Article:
© W. Eastwood
Cross Stone Church, Todmorden
Colour postcard of Cross Stone Church, Todmorden, West Yorkshire.
Author: W. Eastwood
Date: not dated
Format: Postcard - Colour
Document ID: 101144
Colour postcard of Cross Stone Church, Todmorden.
Cross Stone Church is perched on a shelf of land about half way up the steep flank of Bride Stones Moor (1400 feet) north-east of Todmorden.
The Chapel of Cross Stone or Crostone takes its name from a fragment of an 11th century cross found in the wall of a barn. In the Township of Stansfield, it was part of the Heptonstall parish, but due to the size of the area covered, a sub chapel or chapel-of-ease was built at Cross Stone about 1450. Although rites were performed at Cross Stone, they were not official until recorded in the Register at Heptonstall. This was true until the liberalizations of the 1800s. The first church at Cross Stone was built in 1527 and pulled down in 1717 and then replaced. The famous Parson William Grimshaw was curate here from 1731 to 1741, before moving to Haworth where he preceded the Rev Patrick Bronte. He was a close friend and colleague of John Wesley during the early days of the non-conformists and became noted for his passionate pulpit oratory. The Rev John Fennel, uncle of Mrs Patrick Bronte, was here from 1819-1841 and the Bronte children stayed on a visit in 1829.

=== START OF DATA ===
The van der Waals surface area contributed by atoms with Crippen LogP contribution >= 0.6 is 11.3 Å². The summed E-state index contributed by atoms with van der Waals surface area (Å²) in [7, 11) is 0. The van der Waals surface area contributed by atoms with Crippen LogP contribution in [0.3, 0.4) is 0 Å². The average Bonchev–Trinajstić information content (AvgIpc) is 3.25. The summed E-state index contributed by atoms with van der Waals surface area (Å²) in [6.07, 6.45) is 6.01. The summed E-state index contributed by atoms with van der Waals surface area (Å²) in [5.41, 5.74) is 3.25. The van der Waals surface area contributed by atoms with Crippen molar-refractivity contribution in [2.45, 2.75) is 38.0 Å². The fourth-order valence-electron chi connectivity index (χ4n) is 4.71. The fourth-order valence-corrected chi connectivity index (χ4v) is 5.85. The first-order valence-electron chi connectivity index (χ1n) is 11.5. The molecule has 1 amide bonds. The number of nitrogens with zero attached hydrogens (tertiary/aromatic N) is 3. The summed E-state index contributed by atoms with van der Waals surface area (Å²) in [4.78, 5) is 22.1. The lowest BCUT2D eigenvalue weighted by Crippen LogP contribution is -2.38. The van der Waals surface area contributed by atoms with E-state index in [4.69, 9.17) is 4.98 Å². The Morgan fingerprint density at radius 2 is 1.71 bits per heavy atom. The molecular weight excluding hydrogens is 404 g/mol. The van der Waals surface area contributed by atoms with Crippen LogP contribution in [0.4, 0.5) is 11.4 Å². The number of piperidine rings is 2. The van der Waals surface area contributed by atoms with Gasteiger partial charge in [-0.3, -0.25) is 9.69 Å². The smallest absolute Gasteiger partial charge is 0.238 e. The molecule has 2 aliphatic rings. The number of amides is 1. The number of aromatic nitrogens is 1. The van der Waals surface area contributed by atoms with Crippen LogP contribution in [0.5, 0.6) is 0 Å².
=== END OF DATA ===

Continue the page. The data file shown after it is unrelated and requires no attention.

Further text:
The present building is dedicated to St Paul and is a so-called Million Pound or Commissioner's Church. After a survey had shown that no new churches had been built since the time of Queen Anne, the Church Building Act was passed in 1820 to build churches in developing towns. This allocated £1 million to build churches in industrial areas. The money came from the indemnity money which was paid by the French after the Napoleonic Wars. The church was designed by John Oates and Thomas Pickersgill and built in 1833-35. Oates (d.1831) was a Halifax architect who did much work on local churches and local buildings, including the New Rooms, Halifax, St James' Church, Halifax and St James' Church, Hebden Bridge.
Many members of the Stansfield family are buried at Cross Stone and it is considered to be the original home Chapel of the Stansfield family.
John Nowell (1802-1867) is buried at the church. He was a botanist who - with Abraham Stansfield - founded the Todmorden Botanical Society. He was invited, but declined the offer, to become the curator of Kew Gardens.
The church was closed for worship in 1978 after it was declared unsafe. It was then reported to be slipping down the hillside.